Charles Haacker wrote:Boy, that's a toughie as already evidenced by the responses. I tend to characterize it as "I know it when I see it." I don't think of "street" in the same breath with "candid" owing to the fact that I have long been a "candid" shooter, but (to me) "candids" are what I shoot when actually on assignment, covering a wedding, a party, a Bar or Bat Mitzvah, following my granddaughter anywhere... Candids are the shots that I'm expected to make and no one is apt to turn and feed me my camera for making them. "Street" is maybe "candid with an element of risk." I hardly ever do it because I am shy. Graham, a crackerjack street shooter, often engages directly with subjects, even to the extent of asking permission. So does Dave Chinn. So does Minnie, and many others here on the site I am sure. But perhaps just as often they will make the grab shot or even the stealth shot. I have not the courage to walk up and ask a total stranger if I may take their picture. I can only do the stealth shots when it's expected of me (and I frankly think I am pretty good at it after more than 30 years of experience in all venues). I have enormous respect for great street shooters, but as for strictly defining it? I know it when I see it.

You make a valid point. I'll have to think on this, thank you! S-
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Post by St3v3M » Fri Oct 06, 2017 5:46 pm

PietFrancke wrote:A place where people live, work, SHARE - a common. A place where strangers coexist and meet and interact. For me, the human condition as we interact with each other. Perhaps Busy-Side-Walk is better than street. Certainly not High Way, though we can easily be impersonal and be anonymous without identity in the flesh as we are in cars. A place of walk, hustle, and bustle and hangout - Street photography is when the anonymous becomes personal and emotional.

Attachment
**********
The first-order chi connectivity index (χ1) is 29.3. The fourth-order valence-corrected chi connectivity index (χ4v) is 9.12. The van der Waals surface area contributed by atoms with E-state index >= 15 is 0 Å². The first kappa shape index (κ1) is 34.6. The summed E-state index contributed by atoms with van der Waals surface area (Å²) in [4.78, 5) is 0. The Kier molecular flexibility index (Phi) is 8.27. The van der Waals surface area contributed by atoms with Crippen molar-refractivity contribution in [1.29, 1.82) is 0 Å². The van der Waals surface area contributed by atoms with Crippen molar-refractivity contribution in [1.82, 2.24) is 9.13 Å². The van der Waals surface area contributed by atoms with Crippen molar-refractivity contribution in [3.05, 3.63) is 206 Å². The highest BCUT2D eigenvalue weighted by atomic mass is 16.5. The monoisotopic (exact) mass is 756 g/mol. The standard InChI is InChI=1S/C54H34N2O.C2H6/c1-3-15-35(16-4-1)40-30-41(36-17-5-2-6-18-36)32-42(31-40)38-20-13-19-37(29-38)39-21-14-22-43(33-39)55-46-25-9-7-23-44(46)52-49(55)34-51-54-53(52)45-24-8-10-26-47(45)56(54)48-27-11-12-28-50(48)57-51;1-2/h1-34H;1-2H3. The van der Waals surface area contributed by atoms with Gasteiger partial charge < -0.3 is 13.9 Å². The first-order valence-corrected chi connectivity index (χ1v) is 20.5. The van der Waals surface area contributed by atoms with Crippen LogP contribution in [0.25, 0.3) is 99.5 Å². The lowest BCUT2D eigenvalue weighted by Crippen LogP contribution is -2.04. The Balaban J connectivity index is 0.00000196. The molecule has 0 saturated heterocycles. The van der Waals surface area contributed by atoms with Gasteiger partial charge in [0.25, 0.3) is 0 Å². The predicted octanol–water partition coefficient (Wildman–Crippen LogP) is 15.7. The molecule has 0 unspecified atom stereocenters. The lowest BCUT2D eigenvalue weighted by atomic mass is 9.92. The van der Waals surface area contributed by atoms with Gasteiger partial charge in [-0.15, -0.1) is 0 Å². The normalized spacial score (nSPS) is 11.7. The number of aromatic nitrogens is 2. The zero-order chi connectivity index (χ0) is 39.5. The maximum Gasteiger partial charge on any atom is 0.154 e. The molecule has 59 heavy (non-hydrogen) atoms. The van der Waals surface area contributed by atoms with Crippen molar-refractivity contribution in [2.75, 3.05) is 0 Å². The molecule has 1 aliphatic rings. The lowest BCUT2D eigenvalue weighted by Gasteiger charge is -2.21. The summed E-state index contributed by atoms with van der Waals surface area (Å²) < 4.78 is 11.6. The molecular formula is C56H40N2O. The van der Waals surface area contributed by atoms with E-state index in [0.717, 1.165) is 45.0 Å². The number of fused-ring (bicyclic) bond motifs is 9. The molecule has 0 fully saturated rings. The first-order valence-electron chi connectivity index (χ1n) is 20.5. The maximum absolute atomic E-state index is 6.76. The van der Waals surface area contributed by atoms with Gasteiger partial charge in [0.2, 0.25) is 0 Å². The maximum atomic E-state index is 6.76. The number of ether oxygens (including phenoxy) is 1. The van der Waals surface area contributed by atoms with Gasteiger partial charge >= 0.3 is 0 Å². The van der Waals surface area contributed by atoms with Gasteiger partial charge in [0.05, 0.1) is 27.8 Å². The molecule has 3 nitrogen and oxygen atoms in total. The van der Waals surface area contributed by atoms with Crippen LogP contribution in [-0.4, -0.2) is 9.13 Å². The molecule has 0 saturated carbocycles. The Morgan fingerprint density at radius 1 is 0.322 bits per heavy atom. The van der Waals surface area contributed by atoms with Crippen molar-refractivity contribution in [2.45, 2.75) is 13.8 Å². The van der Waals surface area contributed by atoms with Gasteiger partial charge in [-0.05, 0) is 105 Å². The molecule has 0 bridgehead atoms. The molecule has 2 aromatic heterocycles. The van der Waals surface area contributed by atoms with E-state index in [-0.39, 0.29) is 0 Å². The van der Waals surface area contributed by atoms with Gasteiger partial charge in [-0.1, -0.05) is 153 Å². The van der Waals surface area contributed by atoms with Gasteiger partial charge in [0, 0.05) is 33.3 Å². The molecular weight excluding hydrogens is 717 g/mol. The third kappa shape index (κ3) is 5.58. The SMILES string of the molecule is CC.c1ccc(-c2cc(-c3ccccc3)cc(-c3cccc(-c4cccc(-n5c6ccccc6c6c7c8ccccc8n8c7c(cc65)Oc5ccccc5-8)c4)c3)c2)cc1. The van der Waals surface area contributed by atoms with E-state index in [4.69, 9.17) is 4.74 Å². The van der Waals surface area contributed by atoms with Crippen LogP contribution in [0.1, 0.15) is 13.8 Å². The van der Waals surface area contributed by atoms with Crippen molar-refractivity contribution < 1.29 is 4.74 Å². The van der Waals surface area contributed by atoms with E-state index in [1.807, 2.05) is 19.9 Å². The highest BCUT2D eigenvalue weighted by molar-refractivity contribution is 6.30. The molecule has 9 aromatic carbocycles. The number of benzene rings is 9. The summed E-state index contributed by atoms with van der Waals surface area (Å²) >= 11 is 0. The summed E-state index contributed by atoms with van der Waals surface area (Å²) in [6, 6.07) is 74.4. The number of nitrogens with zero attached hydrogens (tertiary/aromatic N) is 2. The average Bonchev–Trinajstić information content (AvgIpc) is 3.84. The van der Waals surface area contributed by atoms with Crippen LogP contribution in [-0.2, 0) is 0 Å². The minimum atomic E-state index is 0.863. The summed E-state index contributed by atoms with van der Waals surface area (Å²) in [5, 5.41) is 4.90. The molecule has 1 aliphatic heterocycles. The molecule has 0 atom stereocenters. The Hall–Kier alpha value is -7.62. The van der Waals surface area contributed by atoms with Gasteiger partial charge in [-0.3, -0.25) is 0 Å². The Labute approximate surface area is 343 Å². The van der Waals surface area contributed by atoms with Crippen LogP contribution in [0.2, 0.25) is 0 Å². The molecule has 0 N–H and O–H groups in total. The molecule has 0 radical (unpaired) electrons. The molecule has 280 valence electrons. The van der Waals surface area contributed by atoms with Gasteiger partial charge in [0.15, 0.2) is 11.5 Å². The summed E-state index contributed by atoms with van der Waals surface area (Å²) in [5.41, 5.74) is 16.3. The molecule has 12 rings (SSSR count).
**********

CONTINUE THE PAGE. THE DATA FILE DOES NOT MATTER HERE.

If you see me walking down the street
And I start to cry each time we meet
Walk on by, walk on by


"Street photography is when the anonymous becomes personal and emotional." I really like this!

And the poem is really touching! There's so much there, thank you for sharing! S-
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Post by St3v3M » Fri Oct 06, 2017 5:48 pm

I've been thinking about this for a few days now and wonder if it's the language that separates us.

Who says Can I Shoot Your Kids without getting a second look? S-
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Post by Ernst-Ulrich Schafer » Sat Oct 07, 2017 2:25 pm

I have to differ here on the opinions made. For me "Street Photography" as I have known it is just that, interaction that a photographer captures between people who happens to be in the street. Yes, it's a label that we have put on that sort of photography. The label "Life Photography" has me bewildered due to the fact I've never heard this term used in the History of Photography. I'm kinda of reminded of "Art Speak" that an academic might use in order for us to try and understand ART, only to be lost in their words and we end up never understanding a word they've stated.

I'm reminded of the work by Aaron Siskind who enjoy abstract work. I'm pretty sure these images were taken on the street, can we declare them as "Street Photography"? I don't feel we can.
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Post by Ernst-Ulrich Schafer » Sat Oct 07, 2017 2:28 pm

Also the work of Fan Ho. A master of "Street Photography". He also has many images taken in the water ways that he took, I can't place them under "Street Photography"